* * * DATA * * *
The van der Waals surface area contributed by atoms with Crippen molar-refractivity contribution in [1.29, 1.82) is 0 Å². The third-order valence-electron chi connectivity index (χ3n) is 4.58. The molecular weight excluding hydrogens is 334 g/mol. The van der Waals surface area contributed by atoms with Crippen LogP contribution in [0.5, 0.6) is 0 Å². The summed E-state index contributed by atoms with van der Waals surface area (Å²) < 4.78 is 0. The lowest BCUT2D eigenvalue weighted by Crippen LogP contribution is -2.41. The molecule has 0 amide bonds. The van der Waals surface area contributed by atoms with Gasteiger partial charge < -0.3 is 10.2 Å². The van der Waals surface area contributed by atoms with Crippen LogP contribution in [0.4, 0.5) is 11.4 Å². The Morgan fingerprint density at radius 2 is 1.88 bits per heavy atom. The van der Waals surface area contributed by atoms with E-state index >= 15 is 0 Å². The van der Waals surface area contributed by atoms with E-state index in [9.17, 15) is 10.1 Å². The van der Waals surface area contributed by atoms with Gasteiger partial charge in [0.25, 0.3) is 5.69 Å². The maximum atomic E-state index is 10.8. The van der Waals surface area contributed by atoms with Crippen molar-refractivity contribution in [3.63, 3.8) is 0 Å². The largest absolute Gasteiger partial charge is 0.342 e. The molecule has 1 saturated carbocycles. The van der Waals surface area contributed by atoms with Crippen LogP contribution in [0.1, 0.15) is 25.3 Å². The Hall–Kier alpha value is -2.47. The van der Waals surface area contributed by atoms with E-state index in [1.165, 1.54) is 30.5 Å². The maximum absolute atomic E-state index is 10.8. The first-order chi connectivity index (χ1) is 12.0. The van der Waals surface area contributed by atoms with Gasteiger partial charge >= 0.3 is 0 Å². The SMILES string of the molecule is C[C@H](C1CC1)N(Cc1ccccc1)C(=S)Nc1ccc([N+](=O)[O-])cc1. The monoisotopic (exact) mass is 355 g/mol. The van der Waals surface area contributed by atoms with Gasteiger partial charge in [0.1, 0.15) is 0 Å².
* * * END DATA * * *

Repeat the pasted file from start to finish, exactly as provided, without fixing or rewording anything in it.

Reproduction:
The van der Waals surface area contributed by atoms with Crippen molar-refractivity contribution in [1.29, 1.82) is 0 Å². The third-order valence-electron chi connectivity index (χ3n) is 4.58. The molecular weight excluding hydrogens is 334 g/mol. The van der Waals surface area contributed by atoms with Crippen LogP contribution in [0.5, 0.6) is 0 Å². The summed E-state index contributed by atoms with van der Waals surface area (Å²) < 4.78 is 0. The lowest BCUT2D eigenvalue weighted by Crippen LogP contribution is -2.41. The molecule has 0 amide bonds. The van der Waals surface area contributed by atoms with Gasteiger partial charge < -0.3 is 10.2 Å². The van der Waals surface area contributed by atoms with Crippen LogP contribution in [0.4, 0.5) is 11.4 Å². The Morgan fingerprint density at radius 2 is 1.88 bits per heavy atom. The van der Waals surface area contributed by atoms with E-state index >= 15 is 0 Å². The van der Waals surface area contributed by atoms with E-state index in [9.17, 15) is 10.1 Å². The van der Waals surface area contributed by atoms with Gasteiger partial charge in [0.25, 0.3) is 5.69 Å². The maximum atomic E-state index is 10.8. The van der Waals surface area contributed by atoms with Crippen molar-refractivity contribution in [3.63, 3.8) is 0 Å². The largest absolute Gasteiger partial charge is 0.342 e. The molecule has 1 saturated carbocycles. The van der Waals surface area contributed by atoms with Crippen LogP contribution in [0.1, 0.15) is 25.3 Å². The Hall–Kier alpha value is -2.47. The van der Waals surface area contributed by atoms with E-state index in [1.165, 1.54) is 30.5 Å². The maximum absolute atomic E-state index is 10.8. The first-order chi connectivity index (χ1) is 12.0. The van der Waals surface area contributed by atoms with Gasteiger partial charge >= 0.3 is 0 Å². The SMILES string of the molecule is C[C@H](C1CC1)N(Cc1ccccc1)C(=S)Nc1ccc([N+](=O)[O-])cc1. The monoisotopic (exact) mass is 355 g/mol. The van der Waals surface area contributed by atoms with Gasteiger partial charge in [0.1, 0.15) is 0 Å².